We believe that thriving, sustainable, highly productive business for UK farmers and growers and their supply chain partners delivers a lower environmental impact and goes hand-in-hand with valuing and enhancing the natural environment.
Our current strategy (2017-20) has a particular focus on productivity. This is just one of three overarching issues that are framing the development of a post-Brexit agricultural strategy for the UK, the other two being the environmental and social dimensions. Our productivity agenda plays into both of these as resilient, sustainable production interacts strongly with the issues highlighted in the Defra 25 Year Environment Plan (and the Clean Air Strategy), and our training and skills agenda also has a strong social dimension. Through our Farm Excellence project we are demonstrating and sharing knowledge with farmers and growers to deliver more sustainable food supply chains.
Key examples of how our current work interacts strongly with environmental issues include:
Our GREATsoils initiative includes a wide range of technical information and research on soil-related issues. For example, our Soil Health partnership aims to increase understanding of soil biology and develop a toolkit to measure and manage soil health. The Rotations partnership helps farmers, growers and agronomists optimise soil and water management decisions and plan environmentally and economically beneficial rotations.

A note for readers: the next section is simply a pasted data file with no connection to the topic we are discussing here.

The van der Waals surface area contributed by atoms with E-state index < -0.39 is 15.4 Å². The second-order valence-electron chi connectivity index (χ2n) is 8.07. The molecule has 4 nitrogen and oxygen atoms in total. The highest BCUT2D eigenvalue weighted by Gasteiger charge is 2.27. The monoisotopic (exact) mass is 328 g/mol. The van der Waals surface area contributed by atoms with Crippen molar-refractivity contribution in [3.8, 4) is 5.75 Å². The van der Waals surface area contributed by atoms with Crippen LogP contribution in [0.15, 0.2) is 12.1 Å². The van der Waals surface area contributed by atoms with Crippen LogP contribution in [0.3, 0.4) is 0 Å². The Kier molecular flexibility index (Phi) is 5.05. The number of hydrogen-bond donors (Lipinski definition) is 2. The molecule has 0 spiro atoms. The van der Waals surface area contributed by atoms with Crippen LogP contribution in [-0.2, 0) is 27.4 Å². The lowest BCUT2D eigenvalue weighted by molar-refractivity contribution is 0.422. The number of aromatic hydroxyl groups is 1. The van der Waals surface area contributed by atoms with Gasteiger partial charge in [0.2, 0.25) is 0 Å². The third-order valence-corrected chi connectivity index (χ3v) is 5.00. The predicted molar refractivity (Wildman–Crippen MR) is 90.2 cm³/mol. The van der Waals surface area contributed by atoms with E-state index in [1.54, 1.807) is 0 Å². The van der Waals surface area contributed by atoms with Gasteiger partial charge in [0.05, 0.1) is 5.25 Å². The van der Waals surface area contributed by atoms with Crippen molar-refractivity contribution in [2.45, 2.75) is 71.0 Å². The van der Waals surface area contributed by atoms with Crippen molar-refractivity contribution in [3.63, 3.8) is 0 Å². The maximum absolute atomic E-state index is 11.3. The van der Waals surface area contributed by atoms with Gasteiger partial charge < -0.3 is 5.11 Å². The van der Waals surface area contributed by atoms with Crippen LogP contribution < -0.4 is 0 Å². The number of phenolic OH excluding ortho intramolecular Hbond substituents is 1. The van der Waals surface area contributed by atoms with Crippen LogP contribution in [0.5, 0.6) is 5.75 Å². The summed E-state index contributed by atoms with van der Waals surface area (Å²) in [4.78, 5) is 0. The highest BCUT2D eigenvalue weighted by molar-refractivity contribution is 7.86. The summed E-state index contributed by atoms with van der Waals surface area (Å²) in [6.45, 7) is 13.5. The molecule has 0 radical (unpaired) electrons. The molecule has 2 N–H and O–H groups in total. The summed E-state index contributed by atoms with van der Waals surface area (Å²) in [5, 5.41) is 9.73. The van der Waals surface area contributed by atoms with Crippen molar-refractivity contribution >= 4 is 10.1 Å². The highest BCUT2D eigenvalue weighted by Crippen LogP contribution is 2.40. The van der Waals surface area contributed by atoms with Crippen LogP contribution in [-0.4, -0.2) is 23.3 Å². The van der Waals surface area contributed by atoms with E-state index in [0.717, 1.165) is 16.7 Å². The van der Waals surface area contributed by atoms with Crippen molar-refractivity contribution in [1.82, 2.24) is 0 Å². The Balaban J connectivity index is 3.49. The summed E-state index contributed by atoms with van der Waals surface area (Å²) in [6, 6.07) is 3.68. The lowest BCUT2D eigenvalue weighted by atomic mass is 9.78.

Integrated Pest Management (IPM)
Developing sustainable IPM systems that reduce reliance on conventional pesticides and minimise environmental impact has always been a core part of our research programme. This ranges from facilitating the development of crop varieties with better pest and disease resistance in arable and horticultural crops, to specific programmes of work aimed at understanding and optimising the use of novel biopesticides (e.g. the AMBER project).
Greenhouse gas (GHG) emissions are a key environmental impact of farming. We work to mitigate this through the development of Sector Roadmaps. Our activity delivers the 15 key farm “actions” within the Agricultural GHG Action Plan (https://ahdb.org.uk/projects/GreenhouseGasActionPlan.aspx). Similarly, we are working to quantify and mitigate other agricultural gaseous emissions such as ammonia. For example, we have funded the development of an ammonia sensor for pig farms, to assess the performance and environmental impact of new buildings and/or feeding regimes.
Water quality is improving through the efficient use of fertilisers and manures. AHDB has taken responsibility from Defra for the Nutrient Management Guide (RB209). The published guidance is informed by the latest research on crop response to nutrient inputs. Our website provides regularly updated information about rainfall allowing farmers and growers to refine their nutrient management seasonally, saving money and loss to water protecting the environment.